Rhine and Gabriel have escaped the mansion, but danger is never far behind.
Running away brings Rhine and Gabriel right into a trap, in the form of a twisted carnival whose ringmistress keeps watch over a menagerie of girls. Just as Rhine uncovers what plans await her, her fortune turns again. With Gabriel at her side, Rhine travels through an environment as grim as the one she left a year ago - surroundings that mirror her own feelings of fear and hopelessness.
The two are determined to get to Manhattan, to relative safety with Rhine’s twin brother, Rowan. But the road there is long and perilous - and in a world where young women only live to age twenty and young men die at twenty-five, time is precious. Worse still, they can’t seem to elude Rhine’s father-in-law, Vaughn, who is determined to bring Rhine back to the mansion...by any means necessary.
In the sequel to Lauren DeStefano’s harrowing Wither, Rhine must decide if freedom is worth the price - now that she has more to lose than ever.
* * *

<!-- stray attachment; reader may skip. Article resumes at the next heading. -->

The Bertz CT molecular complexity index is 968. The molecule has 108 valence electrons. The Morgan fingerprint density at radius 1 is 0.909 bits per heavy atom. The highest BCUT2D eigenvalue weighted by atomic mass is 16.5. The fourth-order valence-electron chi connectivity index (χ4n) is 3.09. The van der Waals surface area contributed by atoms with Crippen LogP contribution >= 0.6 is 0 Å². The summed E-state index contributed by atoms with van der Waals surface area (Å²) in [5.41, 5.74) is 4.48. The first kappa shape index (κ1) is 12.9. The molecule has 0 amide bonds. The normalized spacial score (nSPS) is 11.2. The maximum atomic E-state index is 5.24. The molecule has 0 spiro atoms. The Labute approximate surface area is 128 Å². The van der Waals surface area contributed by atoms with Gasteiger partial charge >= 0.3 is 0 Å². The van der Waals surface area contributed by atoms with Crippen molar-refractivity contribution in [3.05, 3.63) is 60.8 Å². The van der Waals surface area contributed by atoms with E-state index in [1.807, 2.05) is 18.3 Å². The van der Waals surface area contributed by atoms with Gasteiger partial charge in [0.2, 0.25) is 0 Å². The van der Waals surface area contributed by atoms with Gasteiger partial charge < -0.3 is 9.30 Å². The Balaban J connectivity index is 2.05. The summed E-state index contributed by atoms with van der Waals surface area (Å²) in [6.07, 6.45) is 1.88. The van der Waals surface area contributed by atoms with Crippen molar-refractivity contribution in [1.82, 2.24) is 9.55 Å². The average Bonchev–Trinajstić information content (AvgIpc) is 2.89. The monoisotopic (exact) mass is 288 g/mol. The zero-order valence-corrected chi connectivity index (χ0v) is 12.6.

I loved Wither, loved it so much in fact, that I even read the book twice. When Fever first came out, however, I wasn't even interested by the blurb on the slip cover, so I put it off. Part of me is glad that I did, the other part is upset that I didn't put it off even longer. As much as I loved the first book is probably how much I hated the second. Fever can almost be considered a waste of space. Almost nothing important really happens, other than her brother not being where she last saw him. For the first hundred pages, they're captures all over again, and it's like I'm reading a worse version of Wither. I just wish something else could have happened in the beginning to draw us in, something that didn't include such a similar concept. Yes, I like the character Maddie, and I'm glad she's in and she is a vital piece of it all, but the rest....seriously? Rhine came off stuck up and a know-it-all, but not in a good way, and I didn't like the way she treated Gabriel, who literally just gave up everything for her. She isn't open or honest with him, and it just seems like if he were any boy she'd react the same around him. It was also a bit vague in the tent scenes when they're "birds" being displayed at the carnival. Did they sleep together there, did they not? It dropped off so that it could be implied that they did, but I'm just not sure. I somehow doubt it, which means Rhine got off super lucky. Again. And again, she somehow reminds her captor of a dead loved one. It's Rose all over again. Linden doesn't come in until the very end, and while I always liked Gabriel more, I would have liked to have more of him in the story. There was just a lot of wandering for nothing, learning nothing, and then a big "reveal" at the end which isn't even all that big. She could have figured that out halfway through the book in fact, and the next half could have been used in convincing Linden. That would have been so much better. This book could have really been condensed, and maybe mixed with the last book, though I haven't read Sever and honestly, after this, I don't plan to. I want to know how this trilogy ends, but I think I'm just going to check some of the reviews for the last book and piece it together myself so I don't actually have to sit through another one. The thing is I love Lauren DeStefano's writing. She's got great prose with lovely descriptions that always draw me right in. But the plot of this book...terrible. I wouldn't recommend it, unless you really really want to see for yourself.